Property is set to remain the most practical solution for funding care in later life with the majority of over-45s now agreeing taxpayers should not cover care costs if people could pay for themselves by selling their homes.
The 5th Care Index from Partnership reveals that more than half of over-45s (53%) agree that those needing to pay care costs in later life should not rely on State funding if they have a property asset to sell, the highest number since the research began in 2012.
Many are taking a realistic attitude with more than one in four expecting to use the value tied up in their own homes to pay for care costs, either by selling the property or renting it out.
Expect to Use Housing Assets:
And despite assurances that new care funding legislation means “no one need face unlimited care costs or the prospect of selling their home in their lifetime”, most over-45s remain sceptical with two-thirds believing people can be forced to sell their home to pay for care.
Only 6% of over-45s have included care costs in their financial planning, a number that is rising but remains worrying low. If they needed to pay for residential care – a cost that on average could be up to £2,900 a month and often much higher – one in five (20%) said they would sell their home and a further 6% said they would rent it out.
Someone selling the average property In England (valued at £223,876) could fund residential care for 7.3 years and nursing care for 5.4 years although it varies widely according to location. In the North East, the average house worth £118,821 would cover just 4.3 years residential care, while in London the £469,485 average house price would be enough to fund 14 years (see table below for full details).
Stephen Lowe, group communications director at Just Retirement, said: “This 5th Care Index shows that people are becoming more realistic about the potential high costs they may face if they do need to pay for care either in their own home or in a residential home.
“But there’s still not a lot of evidence that people are taking action now to prepare for those costs. If they do need to generate cash then many are expecting to fall back on the value tied up in their homes along with pension income and any savings they have.
“Where the home is someone’s biggest asset, tapping into that wealth is likely to be the only practical solution if they need to go into a residential or nursing home costing tens of thousands each year.”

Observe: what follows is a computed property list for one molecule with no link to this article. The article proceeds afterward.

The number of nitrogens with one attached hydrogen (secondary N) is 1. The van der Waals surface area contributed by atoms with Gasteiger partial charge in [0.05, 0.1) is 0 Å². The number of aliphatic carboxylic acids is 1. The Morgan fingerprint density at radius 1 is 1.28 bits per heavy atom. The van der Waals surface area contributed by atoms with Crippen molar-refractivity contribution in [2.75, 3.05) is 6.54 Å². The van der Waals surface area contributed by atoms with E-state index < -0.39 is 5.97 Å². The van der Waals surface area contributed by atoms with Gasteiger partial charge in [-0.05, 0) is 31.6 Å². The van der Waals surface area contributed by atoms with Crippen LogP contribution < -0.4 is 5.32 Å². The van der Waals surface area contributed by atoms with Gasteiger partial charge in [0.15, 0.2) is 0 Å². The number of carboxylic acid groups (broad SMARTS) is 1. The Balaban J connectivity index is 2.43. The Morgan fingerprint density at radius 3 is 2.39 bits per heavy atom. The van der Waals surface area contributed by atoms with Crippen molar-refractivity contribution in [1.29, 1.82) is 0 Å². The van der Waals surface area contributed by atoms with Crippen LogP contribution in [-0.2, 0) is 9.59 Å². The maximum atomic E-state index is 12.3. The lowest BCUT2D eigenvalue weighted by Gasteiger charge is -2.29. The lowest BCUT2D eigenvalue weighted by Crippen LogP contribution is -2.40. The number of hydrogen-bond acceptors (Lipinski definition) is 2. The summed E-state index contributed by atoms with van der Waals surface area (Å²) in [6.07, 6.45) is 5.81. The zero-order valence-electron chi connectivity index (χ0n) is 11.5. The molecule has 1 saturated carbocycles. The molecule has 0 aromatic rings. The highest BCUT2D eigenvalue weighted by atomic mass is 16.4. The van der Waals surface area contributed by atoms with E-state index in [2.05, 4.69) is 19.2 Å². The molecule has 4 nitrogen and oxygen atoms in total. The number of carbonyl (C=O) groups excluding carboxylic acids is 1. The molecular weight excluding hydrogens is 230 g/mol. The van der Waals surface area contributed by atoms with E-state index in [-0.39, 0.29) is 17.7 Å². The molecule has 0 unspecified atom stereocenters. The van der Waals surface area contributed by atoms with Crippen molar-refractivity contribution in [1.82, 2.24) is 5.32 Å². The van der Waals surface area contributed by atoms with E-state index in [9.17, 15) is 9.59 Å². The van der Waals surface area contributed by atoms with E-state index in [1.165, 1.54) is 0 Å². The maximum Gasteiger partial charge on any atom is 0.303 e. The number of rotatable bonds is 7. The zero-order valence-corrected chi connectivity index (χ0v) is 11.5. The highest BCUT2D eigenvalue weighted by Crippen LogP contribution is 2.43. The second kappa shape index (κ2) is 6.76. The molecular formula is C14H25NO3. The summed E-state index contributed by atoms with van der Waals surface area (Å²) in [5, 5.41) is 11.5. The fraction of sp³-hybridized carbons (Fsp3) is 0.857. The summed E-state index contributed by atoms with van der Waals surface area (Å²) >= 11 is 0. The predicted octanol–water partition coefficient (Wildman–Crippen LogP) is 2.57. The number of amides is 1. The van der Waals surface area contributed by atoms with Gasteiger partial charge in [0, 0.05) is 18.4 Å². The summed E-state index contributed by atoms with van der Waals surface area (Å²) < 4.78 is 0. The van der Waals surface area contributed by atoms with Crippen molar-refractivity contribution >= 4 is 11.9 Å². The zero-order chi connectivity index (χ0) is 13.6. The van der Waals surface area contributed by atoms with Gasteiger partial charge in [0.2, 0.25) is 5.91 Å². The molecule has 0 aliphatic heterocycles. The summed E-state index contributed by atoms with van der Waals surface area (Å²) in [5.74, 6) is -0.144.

Deferred Payment Schemes:
Under means-testing, the council will take into account the value of a home when deciding whether to provide funding, unless it is lived in by someone else such as a spouse, partner or elderly relative.
New rules introduced by the Care Act 2014 have obliged councils in England to offer deferred payment schemes for those going into care homes – effectively loans repaid from the sale of a property at a later date – but only for those with less than £23,250 in savings. Only one-in-five (19%) said they had heard of deferred payment schemes although one in three (33%) said they had not heard of them but would like to know more.
The report also found that nearly one-third (32%) planned to move in with their children if they needed care, but only 4% had mentioned the possibility to them.
Stephen Lowe said the research showed people did not have good knowledge of the care system and were failing to plan which could cause difficulties in later life. “We all have an idea about the kind of care we might like, but very few people are making plans to meet those aspirations,” he said.
“These days more people are retiring with mortgages and some are seeing their property as a way to boost their pension income too, perhaps by downsizing. But the value in property can only be used once.
“We are still waiting to see if the Government will complete its reforms by introducing a cap on care costs. At the moment people have no idea how many years care costs they may need to cover so relying on the finite value of a property is always going to leave people vulnerable.”